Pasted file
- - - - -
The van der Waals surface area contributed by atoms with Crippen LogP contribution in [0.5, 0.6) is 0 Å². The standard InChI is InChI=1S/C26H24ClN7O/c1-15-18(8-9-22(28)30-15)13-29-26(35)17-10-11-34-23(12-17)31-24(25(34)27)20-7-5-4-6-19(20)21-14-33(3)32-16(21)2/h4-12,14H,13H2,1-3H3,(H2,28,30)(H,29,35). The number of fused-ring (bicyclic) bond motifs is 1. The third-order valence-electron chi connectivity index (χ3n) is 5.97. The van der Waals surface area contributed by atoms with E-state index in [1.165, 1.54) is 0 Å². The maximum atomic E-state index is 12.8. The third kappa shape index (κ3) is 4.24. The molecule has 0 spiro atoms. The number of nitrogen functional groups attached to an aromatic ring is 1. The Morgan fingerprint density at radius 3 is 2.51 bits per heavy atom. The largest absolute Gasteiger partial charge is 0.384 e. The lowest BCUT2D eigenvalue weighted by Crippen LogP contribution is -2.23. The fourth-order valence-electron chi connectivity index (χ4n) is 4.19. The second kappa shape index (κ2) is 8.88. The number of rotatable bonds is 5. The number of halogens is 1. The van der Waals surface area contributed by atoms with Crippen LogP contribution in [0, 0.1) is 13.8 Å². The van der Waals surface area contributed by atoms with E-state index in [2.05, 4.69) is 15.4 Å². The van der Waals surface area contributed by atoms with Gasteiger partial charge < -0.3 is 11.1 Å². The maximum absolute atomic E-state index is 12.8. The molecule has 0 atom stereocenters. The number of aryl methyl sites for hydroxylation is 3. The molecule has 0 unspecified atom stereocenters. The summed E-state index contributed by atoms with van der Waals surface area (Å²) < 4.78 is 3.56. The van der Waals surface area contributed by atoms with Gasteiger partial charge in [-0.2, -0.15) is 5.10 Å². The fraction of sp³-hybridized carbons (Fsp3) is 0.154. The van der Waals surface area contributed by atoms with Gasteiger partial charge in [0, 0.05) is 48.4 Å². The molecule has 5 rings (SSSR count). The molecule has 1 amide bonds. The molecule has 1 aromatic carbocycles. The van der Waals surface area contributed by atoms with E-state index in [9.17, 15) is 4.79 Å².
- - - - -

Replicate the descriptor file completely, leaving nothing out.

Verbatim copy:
The van der Waals surface area contributed by atoms with Crippen LogP contribution in [0.5, 0.6) is 0 Å². The standard InChI is InChI=1S/C26H24ClN7O/c1-15-18(8-9-22(28)30-15)13-29-26(35)17-10-11-34-23(12-17)31-24(25(34)27)20-7-5-4-6-19(20)21-14-33(3)32-16(21)2/h4-12,14H,13H2,1-3H3,(H2,28,30)(H,29,35). The number of fused-ring (bicyclic) bond motifs is 1. The third-order valence-electron chi connectivity index (χ3n) is 5.97. The van der Waals surface area contributed by atoms with E-state index in [1.165, 1.54) is 0 Å². The maximum atomic E-state index is 12.8. The third kappa shape index (κ3) is 4.24. The molecule has 0 spiro atoms. The number of nitrogen functional groups attached to an aromatic ring is 1. The Morgan fingerprint density at radius 3 is 2.51 bits per heavy atom. The largest absolute Gasteiger partial charge is 0.384 e. The lowest BCUT2D eigenvalue weighted by Crippen LogP contribution is -2.23. The fourth-order valence-electron chi connectivity index (χ4n) is 4.19. The second kappa shape index (κ2) is 8.88. The number of rotatable bonds is 5. The number of halogens is 1. The van der Waals surface area contributed by atoms with Crippen LogP contribution in [0, 0.1) is 13.8 Å². The van der Waals surface area contributed by atoms with E-state index in [2.05, 4.69) is 15.4 Å². The van der Waals surface area contributed by atoms with Gasteiger partial charge < -0.3 is 11.1 Å². The maximum absolute atomic E-state index is 12.8. The molecule has 0 atom stereocenters. The number of aryl methyl sites for hydroxylation is 3. The molecule has 0 unspecified atom stereocenters. The summed E-state index contributed by atoms with van der Waals surface area (Å²) < 4.78 is 3.56. The van der Waals surface area contributed by atoms with Gasteiger partial charge in [-0.2, -0.15) is 5.10 Å². The fraction of sp³-hybridized carbons (Fsp3) is 0.154. The van der Waals surface area contributed by atoms with Gasteiger partial charge in [0, 0.05) is 48.4 Å². The molecule has 5 rings (SSSR count). The molecule has 1 amide bonds. The molecule has 1 aromatic carbocycles. The van der Waals surface area contributed by atoms with E-state index in [9.17, 15) is 4.79 Å².